"הוא מניח את הספר על השולחן."

Translation:He puts the book on the table.

June 27, 2016

21 Comments
This discussion is locked.


https://www.duolingo.com/profile/akirbygalen

What is the difference between להניח and לשים? Is להניח more like "to cause to rest"?


https://www.duolingo.com/profile/AlmogL

No, in this context they are very much the same.


https://www.duolingo.com/profile/FaizalZahid

Another context, please... Thank you!


https://www.duolingo.com/profile/AlmogL

Well, להניח can also mean "to assume". Also, there are situation where I wouldn't use להניח. For example, putting something in a box. להניח implies you lay something on something - a table, the floor.


https://www.duolingo.com/profile/AlmogL

Maybe that statement is too strong - להניח can be used, but it doesn't sound as good as לשים, at least to me.


https://www.duolingo.com/profile/FaizalZahid

Maybe להניח means "SIMPLY put something" and it applies to "to assume", also means "to put it simply" or "SIMPLY put"?


https://www.duolingo.com/profile/SarahBerry17

I also wanted to understand the difference between להניח and לשים . The website Morfix says להניח can also mean 'to deposit' or 'to set down'. Those definitions might be a better way of thinking about the difference.


https://www.duolingo.com/profile/Jacob29928

In English you can also use "to rest" as an intransitive (i think??) verb, similar to "to put" or "to place." Something like, "He rests his feet upon the table." This is probably a related use of the root נח ?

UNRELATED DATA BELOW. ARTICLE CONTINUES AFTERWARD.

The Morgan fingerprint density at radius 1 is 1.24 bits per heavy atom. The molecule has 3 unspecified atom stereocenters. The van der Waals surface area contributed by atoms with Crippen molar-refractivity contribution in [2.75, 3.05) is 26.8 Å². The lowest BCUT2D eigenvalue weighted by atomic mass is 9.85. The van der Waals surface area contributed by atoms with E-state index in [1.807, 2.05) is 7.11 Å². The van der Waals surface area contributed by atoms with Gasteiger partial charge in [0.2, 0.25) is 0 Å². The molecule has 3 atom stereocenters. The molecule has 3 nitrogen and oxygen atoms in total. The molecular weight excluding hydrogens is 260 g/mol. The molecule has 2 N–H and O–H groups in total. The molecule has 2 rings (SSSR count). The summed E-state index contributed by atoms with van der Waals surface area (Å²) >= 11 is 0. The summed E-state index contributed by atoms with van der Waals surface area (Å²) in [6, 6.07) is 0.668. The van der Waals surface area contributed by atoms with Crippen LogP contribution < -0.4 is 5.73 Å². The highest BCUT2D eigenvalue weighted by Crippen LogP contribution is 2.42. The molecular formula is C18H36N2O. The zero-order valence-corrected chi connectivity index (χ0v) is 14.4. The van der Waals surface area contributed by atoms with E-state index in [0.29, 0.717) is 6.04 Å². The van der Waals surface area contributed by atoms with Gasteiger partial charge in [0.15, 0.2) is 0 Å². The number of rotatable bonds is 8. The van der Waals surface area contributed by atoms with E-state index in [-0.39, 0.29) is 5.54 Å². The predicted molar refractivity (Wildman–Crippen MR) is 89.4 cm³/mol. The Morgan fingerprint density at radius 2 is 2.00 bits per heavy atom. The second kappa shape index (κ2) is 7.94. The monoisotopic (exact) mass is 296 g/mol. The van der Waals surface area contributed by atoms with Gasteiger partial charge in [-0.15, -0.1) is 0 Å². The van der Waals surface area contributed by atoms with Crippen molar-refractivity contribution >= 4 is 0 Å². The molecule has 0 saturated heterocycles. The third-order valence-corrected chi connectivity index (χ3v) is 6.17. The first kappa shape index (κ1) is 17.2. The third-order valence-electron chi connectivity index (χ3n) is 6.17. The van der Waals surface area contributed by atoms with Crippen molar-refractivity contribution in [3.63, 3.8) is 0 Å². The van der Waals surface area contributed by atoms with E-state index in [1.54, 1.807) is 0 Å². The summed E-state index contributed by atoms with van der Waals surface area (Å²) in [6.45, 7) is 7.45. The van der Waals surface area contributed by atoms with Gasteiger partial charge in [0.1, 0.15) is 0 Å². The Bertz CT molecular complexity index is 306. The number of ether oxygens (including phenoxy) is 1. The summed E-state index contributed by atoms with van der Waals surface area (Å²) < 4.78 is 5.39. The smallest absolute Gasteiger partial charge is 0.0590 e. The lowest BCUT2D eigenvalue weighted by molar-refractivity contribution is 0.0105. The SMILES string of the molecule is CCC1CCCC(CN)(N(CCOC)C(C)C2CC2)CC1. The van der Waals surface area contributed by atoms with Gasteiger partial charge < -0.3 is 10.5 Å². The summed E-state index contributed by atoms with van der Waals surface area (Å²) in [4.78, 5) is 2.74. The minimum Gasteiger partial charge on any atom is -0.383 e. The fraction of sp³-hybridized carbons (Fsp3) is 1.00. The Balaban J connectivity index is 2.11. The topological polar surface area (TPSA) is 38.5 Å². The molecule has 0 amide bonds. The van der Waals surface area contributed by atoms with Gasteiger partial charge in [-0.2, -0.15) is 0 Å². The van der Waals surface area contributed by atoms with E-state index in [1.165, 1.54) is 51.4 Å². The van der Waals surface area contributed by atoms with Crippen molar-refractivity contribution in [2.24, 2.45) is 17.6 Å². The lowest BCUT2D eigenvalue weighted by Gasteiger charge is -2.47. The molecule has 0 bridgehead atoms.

https://www.duolingo.com/profile/rob764204

זה מה שחשבתי גם


https://www.duolingo.com/profile/rBhr5
  • 1320

גם אני.


https://www.duolingo.com/profile/JoshuaPaulKrug

Rest is acceptable.


https://www.duolingo.com/profile/Vicky375517

That was my thought too


https://www.duolingo.com/profile/Jacob29928

Actually i guess that would be a transitive verb.


https://www.duolingo.com/profile/dovbear57

I love the audio on this. She says this really ordinary sentence in a voice that suggests there is some mystery or significance about it. Watch out for that book as the plot develops....


https://www.duolingo.com/profile/dovbear57

Also I notice that she says maniach, but the guy who does one of the other sentences in this lesson says meniach, which accords with מֵנִיחַ on Pealim. Native speakers, can you please reassure us that both pronunciations are acceptable? Does meniach sound more formal?


https://www.duolingo.com/profile/danny912421

Not a native, but can confirm. Both pronunciations are used. I'd say meniach is the less formal one. There is a vowel shift happening in hif'il and I read an article where they talk that if this continues, we will one day talk about hef'il and not hif'il, because the shift is also happening in the past tense.


https://www.duolingo.com/profile/AnonAnin

Hu meníakh et (h)a-séfer al (h)a-shulkhán


https://www.duolingo.com/profile/Tom273734

Is "He puts the book on the desk" wrong?


https://www.duolingo.com/profile/Otto283955

Roots for both למניח and לשים?


https://www.duolingo.com/profile/dovbear57

Well, להניח is the hif'il conjugation of לנוח (lanuach), root נ-ו-ח.

Pealim says that for לשים , the root is ש-י-ם and "The middle radical of this word disappears or turns into a vowel in inflected forms." Hence sam, samah etc in present tense and שמתיsamti etc in past tense.


https://www.duolingo.com/profile/Mark367278

You're quite right Danny. I was in a hurry! Perhaps a combination like: גם חשבתי את אותו הדבר. But yes, many ways to say it.

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